Using the term
Australian and New Zealand Ombudsman Association (ANZOA) continues to
advocate strongly for correct use of the term 'ombudsman'.
far back as 1994, the Australian Government's Access to Justice Committee
in its major report 'Access
to Justice: An Action Plan' recommended [at 315]:
should be taken in the naming of complaints bodies and, in particular,
the use of the term ‘ombudsman’. This term has come to be associated with
accessible, independent and impartial review. If the word is used to
describe systems that do not meet these basic criteria, there is a danger
that the term will lose credibility. If used loosely, the term
‘ombudsman’ could mislead the public, rather than protect them. The
government standards should prohibit use of the term, unless the body
meets specified criteria of the kind to which we have referred.
position is that to be an Ombudsman, an office must comply with fundamental principles
and essential criteria. We are concerned with
developments which undermine Ombudsman fundamentals.
issue of correct use of the term Ombudsman was also addressed in detail
by then Commonwealth Ombudsman, Prof John McMillan, in his 2008 paper, 'What's in a name? Use of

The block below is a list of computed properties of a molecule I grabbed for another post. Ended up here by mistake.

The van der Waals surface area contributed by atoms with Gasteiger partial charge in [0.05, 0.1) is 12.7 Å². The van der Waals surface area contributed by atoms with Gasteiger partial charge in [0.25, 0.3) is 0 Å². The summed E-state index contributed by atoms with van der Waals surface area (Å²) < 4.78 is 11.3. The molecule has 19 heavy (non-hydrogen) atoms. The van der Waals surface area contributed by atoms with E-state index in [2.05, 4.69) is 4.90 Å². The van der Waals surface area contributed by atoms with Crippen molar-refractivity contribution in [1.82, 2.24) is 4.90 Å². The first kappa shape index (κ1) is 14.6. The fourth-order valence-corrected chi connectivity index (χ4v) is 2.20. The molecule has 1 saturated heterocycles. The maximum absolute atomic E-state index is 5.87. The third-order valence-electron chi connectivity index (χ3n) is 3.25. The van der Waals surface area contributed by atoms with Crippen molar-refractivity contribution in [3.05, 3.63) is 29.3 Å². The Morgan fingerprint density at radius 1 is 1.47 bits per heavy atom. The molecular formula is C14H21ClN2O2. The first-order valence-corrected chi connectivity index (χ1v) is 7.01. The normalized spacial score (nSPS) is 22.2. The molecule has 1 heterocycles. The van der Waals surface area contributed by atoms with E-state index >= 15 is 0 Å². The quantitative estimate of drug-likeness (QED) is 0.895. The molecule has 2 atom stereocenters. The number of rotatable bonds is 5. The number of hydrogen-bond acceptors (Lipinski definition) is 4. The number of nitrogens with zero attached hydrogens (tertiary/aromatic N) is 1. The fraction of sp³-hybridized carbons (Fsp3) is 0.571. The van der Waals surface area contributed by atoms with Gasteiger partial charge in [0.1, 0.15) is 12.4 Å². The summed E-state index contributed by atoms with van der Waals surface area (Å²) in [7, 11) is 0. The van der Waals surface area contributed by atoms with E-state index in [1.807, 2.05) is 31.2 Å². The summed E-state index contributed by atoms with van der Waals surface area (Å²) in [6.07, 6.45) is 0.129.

the term Ombudsman'.
primary role of an Ombudsman office is independent resolution, redress
and prevention of disputes.
specialise in dispute resolution — in particular through the receipt,
investigation and resolution of citizen or consumer complaints.
Ombudsman must not be an advocate for any special interest group, agency
offices commonly draw on their experience in resolving disputes to
provide assistance to complainants and organisations, and to contribute
to public policy discussions and consultations. But Ombudsmen do not
advocate for any of the parties.
independence is a key attribute for effective dispute resolution. This
independence is guaranteed through arrangements such as ensuring the
Ombudsman is not subject to direction, is able to select her or his own
staff, and has an unconditional right to make public reports.
it's not an Ombudsman, don't call it one.
development and popularity of the Ombudsman institution has come about
for one reason — Ombudsman offices are renowned for independent,
accessible and impartial review and investigation. In increasing numbers,
the public turn to Ombudsmen for assistance and support. It is important,
therefore, that members of the public are not confused about what to
expect when they approach an office called an Ombudsman. Public trust and
respect for the independence, integrity, and impartiality of Ombudsman
offices is at risk if bodies that do not conform to the accepted model
continue to be wrongly described as Ombudsmen.
ANZOA's policy statement:
'Essential criteria for describing a body as an Ombudsman'